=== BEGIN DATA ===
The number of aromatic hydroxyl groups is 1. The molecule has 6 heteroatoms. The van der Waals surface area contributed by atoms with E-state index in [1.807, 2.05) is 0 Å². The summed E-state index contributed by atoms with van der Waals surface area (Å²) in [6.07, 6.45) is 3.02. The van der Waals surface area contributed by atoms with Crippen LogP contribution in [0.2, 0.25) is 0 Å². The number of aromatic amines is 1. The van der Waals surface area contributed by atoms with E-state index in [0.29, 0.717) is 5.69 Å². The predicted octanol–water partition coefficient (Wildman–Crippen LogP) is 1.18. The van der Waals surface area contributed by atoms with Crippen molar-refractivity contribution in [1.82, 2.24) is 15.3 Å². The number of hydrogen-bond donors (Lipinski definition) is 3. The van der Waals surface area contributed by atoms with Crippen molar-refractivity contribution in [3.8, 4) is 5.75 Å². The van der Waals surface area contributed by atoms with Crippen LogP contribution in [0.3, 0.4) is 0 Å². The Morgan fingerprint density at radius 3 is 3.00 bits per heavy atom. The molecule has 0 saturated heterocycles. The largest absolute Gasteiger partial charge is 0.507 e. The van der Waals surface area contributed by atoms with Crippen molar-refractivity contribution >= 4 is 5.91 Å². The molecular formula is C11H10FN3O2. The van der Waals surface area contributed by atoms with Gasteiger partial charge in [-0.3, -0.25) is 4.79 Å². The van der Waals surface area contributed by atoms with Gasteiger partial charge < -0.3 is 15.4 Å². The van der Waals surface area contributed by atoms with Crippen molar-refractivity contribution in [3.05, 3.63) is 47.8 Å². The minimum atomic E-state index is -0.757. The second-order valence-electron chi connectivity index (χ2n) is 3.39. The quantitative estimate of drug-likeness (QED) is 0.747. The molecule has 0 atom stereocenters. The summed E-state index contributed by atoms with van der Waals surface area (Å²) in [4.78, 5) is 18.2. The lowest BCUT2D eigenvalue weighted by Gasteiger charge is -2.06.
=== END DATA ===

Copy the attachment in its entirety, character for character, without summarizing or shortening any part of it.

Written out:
The number of aromatic hydroxyl groups is 1. The molecule has 6 heteroatoms. The van der Waals surface area contributed by atoms with E-state index in [1.807, 2.05) is 0 Å². The summed E-state index contributed by atoms with van der Waals surface area (Å²) in [6.07, 6.45) is 3.02. The van der Waals surface area contributed by atoms with Crippen LogP contribution in [0.2, 0.25) is 0 Å². The number of aromatic amines is 1. The van der Waals surface area contributed by atoms with E-state index in [0.29, 0.717) is 5.69 Å². The predicted octanol–water partition coefficient (Wildman–Crippen LogP) is 1.18. The van der Waals surface area contributed by atoms with Crippen molar-refractivity contribution in [1.82, 2.24) is 15.3 Å². The number of hydrogen-bond donors (Lipinski definition) is 3. The van der Waals surface area contributed by atoms with Crippen molar-refractivity contribution in [3.8, 4) is 5.75 Å². The van der Waals surface area contributed by atoms with Crippen LogP contribution in [0.3, 0.4) is 0 Å². The Morgan fingerprint density at radius 3 is 3.00 bits per heavy atom. The molecule has 0 saturated heterocycles. The largest absolute Gasteiger partial charge is 0.507 e. The van der Waals surface area contributed by atoms with Crippen molar-refractivity contribution >= 4 is 5.91 Å². The molecular formula is C11H10FN3O2. The van der Waals surface area contributed by atoms with Gasteiger partial charge in [-0.3, -0.25) is 4.79 Å². The van der Waals surface area contributed by atoms with Gasteiger partial charge < -0.3 is 15.4 Å². The van der Waals surface area contributed by atoms with Crippen molar-refractivity contribution in [3.05, 3.63) is 47.8 Å². The minimum atomic E-state index is -0.757. The second-order valence-electron chi connectivity index (χ2n) is 3.39. The quantitative estimate of drug-likeness (QED) is 0.747. The molecule has 0 atom stereocenters. The summed E-state index contributed by atoms with van der Waals surface area (Å²) in [4.78, 5) is 18.2. The lowest BCUT2D eigenvalue weighted by Gasteiger charge is -2.06.